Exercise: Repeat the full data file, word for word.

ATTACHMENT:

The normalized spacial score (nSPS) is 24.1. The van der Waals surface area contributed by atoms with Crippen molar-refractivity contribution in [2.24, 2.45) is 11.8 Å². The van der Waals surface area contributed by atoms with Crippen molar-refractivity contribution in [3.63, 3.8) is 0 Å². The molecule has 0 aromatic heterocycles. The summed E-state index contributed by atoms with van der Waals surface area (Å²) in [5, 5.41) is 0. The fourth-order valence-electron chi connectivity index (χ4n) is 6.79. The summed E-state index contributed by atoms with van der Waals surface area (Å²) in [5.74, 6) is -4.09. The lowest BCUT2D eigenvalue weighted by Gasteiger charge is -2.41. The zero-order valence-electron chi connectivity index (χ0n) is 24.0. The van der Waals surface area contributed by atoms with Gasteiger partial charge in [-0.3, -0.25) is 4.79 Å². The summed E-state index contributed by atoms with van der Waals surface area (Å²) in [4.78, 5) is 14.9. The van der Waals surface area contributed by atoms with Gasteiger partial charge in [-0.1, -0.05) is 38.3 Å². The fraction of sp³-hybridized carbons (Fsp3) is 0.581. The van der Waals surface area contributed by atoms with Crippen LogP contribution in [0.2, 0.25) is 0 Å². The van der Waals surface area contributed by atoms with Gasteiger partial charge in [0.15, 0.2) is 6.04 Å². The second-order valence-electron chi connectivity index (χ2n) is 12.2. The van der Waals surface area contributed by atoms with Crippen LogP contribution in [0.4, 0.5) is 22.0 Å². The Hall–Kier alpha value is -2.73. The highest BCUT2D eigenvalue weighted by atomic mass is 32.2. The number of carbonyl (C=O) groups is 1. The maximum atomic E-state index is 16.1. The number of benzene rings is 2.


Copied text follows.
The normalized spacial score (nSPS) is 24.1. The van der Waals surface area contributed by atoms with Crippen molar-refractivity contribution in [2.24, 2.45) is 11.8 Å². The van der Waals surface area contributed by atoms with Crippen molar-refractivity contribution in [3.63, 3.8) is 0 Å². The molecule has 0 aromatic heterocycles. The summed E-state index contributed by atoms with van der Waals surface area (Å²) in [5, 5.41) is 0. The fourth-order valence-electron chi connectivity index (χ4n) is 6.79. The summed E-state index contributed by atoms with van der Waals surface area (Å²) in [5.74, 6) is -4.09. The lowest BCUT2D eigenvalue weighted by Gasteiger charge is -2.41. The zero-order valence-electron chi connectivity index (χ0n) is 24.0. The van der Waals surface area contributed by atoms with Gasteiger partial charge in [-0.3, -0.25) is 4.79 Å². The summed E-state index contributed by atoms with van der Waals surface area (Å²) in [4.78, 5) is 14.9. The van der Waals surface area contributed by atoms with Gasteiger partial charge in [-0.1, -0.05) is 38.3 Å². The fraction of sp³-hybridized carbons (Fsp3) is 0.581. The van der Waals surface area contributed by atoms with Crippen LogP contribution in [0.2, 0.25) is 0 Å². The van der Waals surface area contributed by atoms with Gasteiger partial charge in [0.15, 0.2) is 6.04 Å². The second-order valence-electron chi connectivity index (χ2n) is 12.2. The van der Waals surface area contributed by atoms with Crippen LogP contribution in [0.4, 0.5) is 22.0 Å². The Hall–Kier alpha value is -2.73. The highest BCUT2D eigenvalue weighted by atomic mass is 32.2. The number of carbonyl (C=O) groups is 1. The maximum atomic E-state index is 16.1. The number of benzene rings is 2.